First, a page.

) -- As the Jan. 1 deadline approaches, it's looking ever more likely that college-football fans who subscribe to

Time Warner Cable


will likely see static on their screens where the Fox network once was when they attempt to tune in to several big BCS bowl games the first week of January.

Despite Time Warner signaling Wednesday that it's ready to enter binding arbitration with

News Corp.'s

(NWS) - Get Report

Fox, time is running out for an agreement between the pair, who have been locked in a battle over carriage fees for months.

Fox rejected the Time Warner offer Wednesday afternoon, saying that it expects to pull its programming from the cable system at midnight on Jan. 1, when the contract between the companies is set to expire.

The war of words continued Wednesday. "We deeply regret that millions of Fox customers will be deprived of our programming," News Corp.'s operating chief, Chase Carey, wrote in a memo to employees.

"Consumers should not be held hostage during these negotiations. That's just wrong," Time Warner's CEO, Glenn Britt, told the

Associated Press

in an interview.

Whatever the outcome of the contentious talks, which have spread onto the airwaves in the form of political campaign-like ads meant to sway consumers in one direction or the other, it will have a pervasive impact on not only the television business, but media as a whole.

At issue are the extra fees Fox wants Time Warner to fork over -- a buck per subscriber each month -- in return for the programming on its flagship network.

If the parties agreed to that sum, it would subtract well over $100 million from Time Warner's annual revenue.

Though not insignificant, that figures pales in comparison to the true ramifications of a Fox-Time Warner carriage-fee deal. If News Corp. has its way, it would radically alter the way that TV networks and cable companies do business.

So far, the two parties have stood fast, showing little in the way of tractability. That's because both companies find themselves in difficult spots. Along with the mass media industry as a whole, from print to TV, Fox has had to deal since last year with as vicious an advertising recession as it has ever faced.

This summer, News Corp. chieftain Rupert Murdoch effectively made up his mind to go to war, not only in TV but in print as well. No longer flush with easy advertising revenue, the content-producer, he appears to have decided, will no longer give away its entertainments and its news. Any organization that distributes and sells that content -- whether it's a ubiquitous Internet search engine or a cable-TV provider -- will heretofore need to fork over a cut.

Other media outfits have seen a similar light, from the

Associated Press

, with has strived to fight


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; and


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, which recently came out with a statement of support for Fox.

Time Warner, for its part, has its own problems, none more serious than shrinking profitability as competition heats up -- from satellites, from the Internet -- and the troubled economy prevents it from hiking prices.

"You're at the point now where both parties feel they can't back down," said Matthew Harrigan, an analyst at Wunderlich Securities, who frankly indicated that he had no idea how things would eventually play out between the media giant and cable-TV operator.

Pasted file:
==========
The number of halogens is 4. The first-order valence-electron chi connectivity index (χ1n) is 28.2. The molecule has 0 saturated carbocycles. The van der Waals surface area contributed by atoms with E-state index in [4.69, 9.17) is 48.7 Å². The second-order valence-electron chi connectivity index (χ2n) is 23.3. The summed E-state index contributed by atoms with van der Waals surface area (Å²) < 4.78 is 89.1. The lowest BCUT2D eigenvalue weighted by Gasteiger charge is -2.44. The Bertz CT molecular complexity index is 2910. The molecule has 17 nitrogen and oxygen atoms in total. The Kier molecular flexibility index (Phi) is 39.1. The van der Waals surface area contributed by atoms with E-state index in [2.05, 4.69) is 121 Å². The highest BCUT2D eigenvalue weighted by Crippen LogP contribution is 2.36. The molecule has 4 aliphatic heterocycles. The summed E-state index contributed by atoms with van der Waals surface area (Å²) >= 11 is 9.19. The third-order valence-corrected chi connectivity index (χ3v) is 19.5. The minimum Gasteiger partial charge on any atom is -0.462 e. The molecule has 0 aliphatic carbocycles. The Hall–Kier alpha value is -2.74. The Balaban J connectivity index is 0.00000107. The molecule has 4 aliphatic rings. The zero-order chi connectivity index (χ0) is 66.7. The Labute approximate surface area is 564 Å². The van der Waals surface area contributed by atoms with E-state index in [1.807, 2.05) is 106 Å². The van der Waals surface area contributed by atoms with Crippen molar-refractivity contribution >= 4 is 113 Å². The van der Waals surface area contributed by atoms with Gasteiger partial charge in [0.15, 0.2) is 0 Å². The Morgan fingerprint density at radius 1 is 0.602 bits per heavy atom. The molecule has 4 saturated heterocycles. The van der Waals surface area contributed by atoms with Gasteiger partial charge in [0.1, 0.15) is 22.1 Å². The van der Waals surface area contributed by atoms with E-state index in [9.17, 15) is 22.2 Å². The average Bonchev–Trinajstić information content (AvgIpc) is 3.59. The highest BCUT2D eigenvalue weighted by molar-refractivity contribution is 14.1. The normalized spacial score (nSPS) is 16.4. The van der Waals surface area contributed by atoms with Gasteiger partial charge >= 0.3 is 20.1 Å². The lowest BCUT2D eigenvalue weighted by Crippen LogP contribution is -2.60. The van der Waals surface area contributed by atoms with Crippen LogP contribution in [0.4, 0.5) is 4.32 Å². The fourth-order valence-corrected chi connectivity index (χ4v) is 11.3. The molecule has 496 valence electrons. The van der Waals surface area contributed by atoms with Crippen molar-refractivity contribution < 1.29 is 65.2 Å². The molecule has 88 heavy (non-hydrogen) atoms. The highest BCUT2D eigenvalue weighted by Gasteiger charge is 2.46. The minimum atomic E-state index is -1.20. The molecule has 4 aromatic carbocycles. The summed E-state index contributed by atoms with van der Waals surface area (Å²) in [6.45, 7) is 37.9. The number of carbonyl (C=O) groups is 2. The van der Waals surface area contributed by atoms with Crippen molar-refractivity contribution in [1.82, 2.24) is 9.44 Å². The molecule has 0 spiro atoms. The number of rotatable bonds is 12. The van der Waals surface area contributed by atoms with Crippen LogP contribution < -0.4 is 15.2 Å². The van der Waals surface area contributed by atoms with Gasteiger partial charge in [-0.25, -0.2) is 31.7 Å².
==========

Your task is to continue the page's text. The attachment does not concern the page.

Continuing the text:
Harrigan said that Fox's leverage in the ongoing scrape is topping out right now: with the college-football bowl season reaching its zenith (Fox is slated to televise the Sugar, Cotton, Fiesta and Orange Bowls), and with the hugely popular

American Idol

about to begin its new season.

Still, if talks don't move forward, News Corp., too, will feel pain. Yank its network from Time Warner, and the company will lose out on a massive chunk of advertising revenue.

Complicating matters even further, Fox doesn't necessarily


to the push the button on a nuclear option. Because it has a wide array of cable channels with a range of audience sizes, News Corp. might wish to maintain the status quo, which to some extent overcompensates lower-rated niche channels relative to the higher-rated, broad-based ones.

The binding arbitration idea was set in motion by Sen. John Kerry (D-Mass.). Under the plan, Fox and Time Warner executives would sit down with officials from the Federal Communications Commission, who would arbitrate. Many skeptics have viewed Time Warner's arbitration overture as simply another political move by the company to ingratiate itself with customers.

"This as complex a negotiating situation as you're going to find," said Harrigan. "Both sides have very meritorious arguments. It's a real conundrum."

Time Warner Cable shares ended trading Wednesday down 1.4%, or 60 cents, to $41.83. News Corp.'s more widely traded class-A shares declined 0.4%, or 6 cents, to $13.91.

-- Written by Scott Eden in New York

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Scott Eden has covered business -- both large and small -- for more than a decade. Prior to joining, he worked as a features reporter for Dealmaker and Trader Monthly magazines. Before that, he wrote for the Chicago Reader, that city's weekly paper. Early in his career, he was a staff reporter at the Dow Jones News Service. His reporting has appeared in The Wall Street Journal, Men's Journal, the St. Petersburg (Fla.) Times, and the Believer magazine, among other publications. He's also the author of Touchdown Jesus (Simon & Schuster, 2005), a nonfiction book about Notre Dame football fans and the business and politics of big-time college sports. He has degrees from Notre Dame and Washington University in St. Louis.